4 tips for asking good interview questions


When recording an interview for content, it’s important to get the most out of it; ask the right questions, the right way. Every question you ask needs to be well documented, well planned and well thought out in order to get a good answer from your interviewer.

Here are four tips for getting the most out of an interview:

1. Research, research and research

Preparation is by far the most important part of conducting a good interview. Doing as much research as possible on the subject of the interview shows the interviewee that you have come prepared.

Don’t waste time asking questions whose answers are readily available online. Researching the answers to simple questions and facts ahead of time will give you more time to ask meaningful questions. This, in turn, leads to more meaningful responses, which leads to content that resonates more powerfully with consumers.

2. Browse the topic in chronological order

Asking the subject of your interview about its journey from the start is always a clear path to follow.

Going to different topics in irrelevant time frames can be confusing. If you revisit a topic already covered earlier in the interview, it can lead to an awkward response, since you and your subject have already moved on to another topic. It is no longer in the foreground of your minds, so neither of you will have the same level of attention.

For example, if you’ve ever asked a 45-year-old business owner about their childhood, don’t ask later, unless it’s specifically related to the current topic. Ask all the questions you have on a topic when you’re at it, then leave them there. Keep your questions related to the topic you’re talking about for now, instead of bouncing around in a timeline.

3. Ask for details

The specificity of the content is what separates the good from the great. Be sure to enter as many specific details of the interviewee as possible, without overdoing it. Asking for details during the interview can make all the difference when using the information from that interview for the end product.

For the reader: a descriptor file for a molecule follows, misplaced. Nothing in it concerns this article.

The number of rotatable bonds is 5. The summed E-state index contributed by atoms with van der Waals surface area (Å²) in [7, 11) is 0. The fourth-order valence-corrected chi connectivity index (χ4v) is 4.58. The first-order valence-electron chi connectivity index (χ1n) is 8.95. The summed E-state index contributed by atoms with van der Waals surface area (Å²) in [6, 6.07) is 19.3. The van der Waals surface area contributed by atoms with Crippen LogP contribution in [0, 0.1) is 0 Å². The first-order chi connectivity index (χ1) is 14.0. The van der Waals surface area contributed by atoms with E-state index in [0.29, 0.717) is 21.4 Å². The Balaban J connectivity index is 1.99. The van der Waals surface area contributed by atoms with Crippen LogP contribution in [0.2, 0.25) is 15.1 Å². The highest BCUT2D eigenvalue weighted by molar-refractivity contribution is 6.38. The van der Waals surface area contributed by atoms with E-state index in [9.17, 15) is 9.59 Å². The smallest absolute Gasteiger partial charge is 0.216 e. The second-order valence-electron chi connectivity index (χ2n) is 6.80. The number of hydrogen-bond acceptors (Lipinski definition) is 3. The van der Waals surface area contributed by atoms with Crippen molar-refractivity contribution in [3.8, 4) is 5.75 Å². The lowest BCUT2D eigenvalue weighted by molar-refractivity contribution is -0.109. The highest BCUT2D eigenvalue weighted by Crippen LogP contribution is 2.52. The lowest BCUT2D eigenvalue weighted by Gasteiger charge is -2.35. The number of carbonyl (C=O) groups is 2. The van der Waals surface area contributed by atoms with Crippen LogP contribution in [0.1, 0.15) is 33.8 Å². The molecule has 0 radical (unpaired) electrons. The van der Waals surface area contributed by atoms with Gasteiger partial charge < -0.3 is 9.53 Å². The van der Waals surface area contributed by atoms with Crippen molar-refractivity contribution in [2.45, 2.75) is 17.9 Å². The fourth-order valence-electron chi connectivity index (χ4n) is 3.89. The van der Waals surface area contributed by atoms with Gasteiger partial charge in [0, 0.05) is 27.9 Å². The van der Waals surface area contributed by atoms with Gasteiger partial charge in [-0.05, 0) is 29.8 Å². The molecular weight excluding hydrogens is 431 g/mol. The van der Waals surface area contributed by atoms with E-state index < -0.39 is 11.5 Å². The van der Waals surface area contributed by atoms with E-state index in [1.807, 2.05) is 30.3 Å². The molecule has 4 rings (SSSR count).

Say you are doing an article about someone, and all you know is that they are Canadian and were raised by parents involved in the food industry. Prepare questions that will allow you to gather details:

Where are you from in Canada?

In what environment did you grow up?

What were your parents doing in the food industry?

Etc …

These kinds of questions may seem unimportant. However, as the little details pile up, they can make all the difference.

4. Ask for the emotional context

As mind-boggling as certain facts, statistics, or events are, what really brings this information to life is understanding the emotional context behind it. When an important event, statistic, fact or situation arises during your interview, ask the interviewee what they think.

What went through your mind when…?

Why is this so important?

How did this impact you?


The answers that come from these types of questions often lead to content that resonates with an audience because they are emotional questions. Most facts and statistics do not speak for themselves; they have to be complemented by some kind of emotional context in order to bring them to life.

For example, if you ask the owner of a successful plumbing business about their business, only a small segment of consumers will realize what this industry is like.

However, what most people can relate to is the feeling of accomplishing something that you have been trying to accomplish for years. Therefore, it would be wise to ask questions that bring out these relatable emotions.

Overall, while interviewing is an art form, remember that at the end of the day it’s just two people having a conversation. It’s not some sort of great performance or presentation. If you can incorporate these tips while keeping the perspective that it’s just two people talking, you’ll end up with a great interview.

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